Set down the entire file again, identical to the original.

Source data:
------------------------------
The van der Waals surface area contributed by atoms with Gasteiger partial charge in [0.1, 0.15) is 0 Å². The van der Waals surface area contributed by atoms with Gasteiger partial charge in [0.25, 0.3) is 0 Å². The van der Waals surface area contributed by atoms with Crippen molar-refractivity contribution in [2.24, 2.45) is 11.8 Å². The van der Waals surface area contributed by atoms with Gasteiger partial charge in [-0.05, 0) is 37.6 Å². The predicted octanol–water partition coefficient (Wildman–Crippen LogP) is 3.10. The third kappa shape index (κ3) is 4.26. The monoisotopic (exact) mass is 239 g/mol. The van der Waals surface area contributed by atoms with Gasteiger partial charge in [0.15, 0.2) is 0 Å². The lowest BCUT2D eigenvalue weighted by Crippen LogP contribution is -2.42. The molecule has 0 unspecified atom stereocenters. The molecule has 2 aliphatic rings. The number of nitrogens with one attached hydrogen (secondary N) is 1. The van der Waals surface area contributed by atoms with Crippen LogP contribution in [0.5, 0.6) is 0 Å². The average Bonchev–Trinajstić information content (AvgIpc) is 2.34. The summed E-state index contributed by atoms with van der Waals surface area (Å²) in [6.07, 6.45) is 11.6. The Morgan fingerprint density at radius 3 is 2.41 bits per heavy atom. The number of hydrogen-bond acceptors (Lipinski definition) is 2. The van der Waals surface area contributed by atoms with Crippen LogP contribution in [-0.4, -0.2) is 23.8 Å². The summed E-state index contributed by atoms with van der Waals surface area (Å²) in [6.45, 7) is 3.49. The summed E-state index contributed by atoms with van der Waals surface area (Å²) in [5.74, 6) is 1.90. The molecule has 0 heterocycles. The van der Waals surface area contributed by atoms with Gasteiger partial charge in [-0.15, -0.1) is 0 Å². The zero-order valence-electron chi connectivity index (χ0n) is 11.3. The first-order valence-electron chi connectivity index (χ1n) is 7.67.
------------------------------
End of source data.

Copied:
The van der Waals surface area contributed by atoms with Gasteiger partial charge in [0.1, 0.15) is 0 Å². The van der Waals surface area contributed by atoms with Gasteiger partial charge in [0.25, 0.3) is 0 Å². The van der Waals surface area contributed by atoms with Crippen molar-refractivity contribution in [2.24, 2.45) is 11.8 Å². The van der Waals surface area contributed by atoms with Gasteiger partial charge in [-0.05, 0) is 37.6 Å². The predicted octanol–water partition coefficient (Wildman–Crippen LogP) is 3.10. The third kappa shape index (κ3) is 4.26. The monoisotopic (exact) mass is 239 g/mol. The van der Waals surface area contributed by atoms with Gasteiger partial charge in [0.15, 0.2) is 0 Å². The lowest BCUT2D eigenvalue weighted by Crippen LogP contribution is -2.42. The molecule has 0 unspecified atom stereocenters. The molecule has 2 aliphatic rings. The number of nitrogens with one attached hydrogen (secondary N) is 1. The van der Waals surface area contributed by atoms with Crippen LogP contribution in [0.5, 0.6) is 0 Å². The average Bonchev–Trinajstić information content (AvgIpc) is 2.34. The summed E-state index contributed by atoms with van der Waals surface area (Å²) in [6.07, 6.45) is 11.6. The Morgan fingerprint density at radius 3 is 2.41 bits per heavy atom. The number of hydrogen-bond acceptors (Lipinski definition) is 2. The van der Waals surface area contributed by atoms with Crippen LogP contribution in [-0.4, -0.2) is 23.8 Å². The summed E-state index contributed by atoms with van der Waals surface area (Å²) in [6.45, 7) is 3.49. The summed E-state index contributed by atoms with van der Waals surface area (Å²) in [5.74, 6) is 1.90. The molecule has 0 heterocycles. The van der Waals surface area contributed by atoms with Gasteiger partial charge in [-0.15, -0.1) is 0 Å². The zero-order valence-electron chi connectivity index (χ0n) is 11.3. The first-order valence-electron chi connectivity index (χ1n) is 7.67.